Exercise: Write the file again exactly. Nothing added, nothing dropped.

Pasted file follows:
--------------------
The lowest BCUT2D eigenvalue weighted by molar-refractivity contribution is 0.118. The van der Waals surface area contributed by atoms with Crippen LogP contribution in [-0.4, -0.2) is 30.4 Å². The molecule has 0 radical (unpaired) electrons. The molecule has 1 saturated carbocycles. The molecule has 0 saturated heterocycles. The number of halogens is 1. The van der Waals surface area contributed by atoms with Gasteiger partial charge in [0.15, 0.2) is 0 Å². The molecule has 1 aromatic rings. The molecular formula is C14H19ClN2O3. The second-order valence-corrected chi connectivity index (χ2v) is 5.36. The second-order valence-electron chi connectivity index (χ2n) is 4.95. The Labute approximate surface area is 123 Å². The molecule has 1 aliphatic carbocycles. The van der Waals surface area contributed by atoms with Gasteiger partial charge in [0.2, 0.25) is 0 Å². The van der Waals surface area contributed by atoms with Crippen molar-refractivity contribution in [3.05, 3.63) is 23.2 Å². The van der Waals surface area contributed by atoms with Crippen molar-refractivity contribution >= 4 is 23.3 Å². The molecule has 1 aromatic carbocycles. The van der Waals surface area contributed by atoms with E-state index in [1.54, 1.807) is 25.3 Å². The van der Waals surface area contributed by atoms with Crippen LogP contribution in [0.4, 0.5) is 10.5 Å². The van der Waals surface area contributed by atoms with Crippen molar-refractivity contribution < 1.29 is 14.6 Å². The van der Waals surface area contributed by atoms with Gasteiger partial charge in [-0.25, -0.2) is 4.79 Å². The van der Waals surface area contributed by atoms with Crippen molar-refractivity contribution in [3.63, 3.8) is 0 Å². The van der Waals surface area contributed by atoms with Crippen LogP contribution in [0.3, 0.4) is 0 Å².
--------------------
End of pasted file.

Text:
The lowest BCUT2D eigenvalue weighted by molar-refractivity contribution is 0.118. The van der Waals surface area contributed by atoms with Crippen LogP contribution in [-0.4, -0.2) is 30.4 Å². The molecule has 0 radical (unpaired) electrons. The molecule has 1 saturated carbocycles. The molecule has 0 saturated heterocycles. The number of halogens is 1. The van der Waals surface area contributed by atoms with Gasteiger partial charge in [0.15, 0.2) is 0 Å². The molecule has 1 aromatic rings. The molecular formula is C14H19ClN2O3. The second-order valence-corrected chi connectivity index (χ2v) is 5.36. The second-order valence-electron chi connectivity index (χ2n) is 4.95. The Labute approximate surface area is 123 Å². The molecule has 1 aliphatic carbocycles. The van der Waals surface area contributed by atoms with Gasteiger partial charge in [0.2, 0.25) is 0 Å². The van der Waals surface area contributed by atoms with Crippen molar-refractivity contribution in [3.05, 3.63) is 23.2 Å². The van der Waals surface area contributed by atoms with Crippen molar-refractivity contribution >= 4 is 23.3 Å². The molecule has 1 aromatic carbocycles. The van der Waals surface area contributed by atoms with E-state index in [1.54, 1.807) is 25.3 Å². The van der Waals surface area contributed by atoms with Crippen LogP contribution in [0.4, 0.5) is 10.5 Å². The van der Waals surface area contributed by atoms with Crippen molar-refractivity contribution < 1.29 is 14.6 Å². The van der Waals surface area contributed by atoms with Gasteiger partial charge in [-0.25, -0.2) is 4.79 Å². The van der Waals surface area contributed by atoms with Crippen molar-refractivity contribution in [3.63, 3.8) is 0 Å². The van der Waals surface area contributed by atoms with Crippen LogP contribution in [0.3, 0.4) is 0 Å².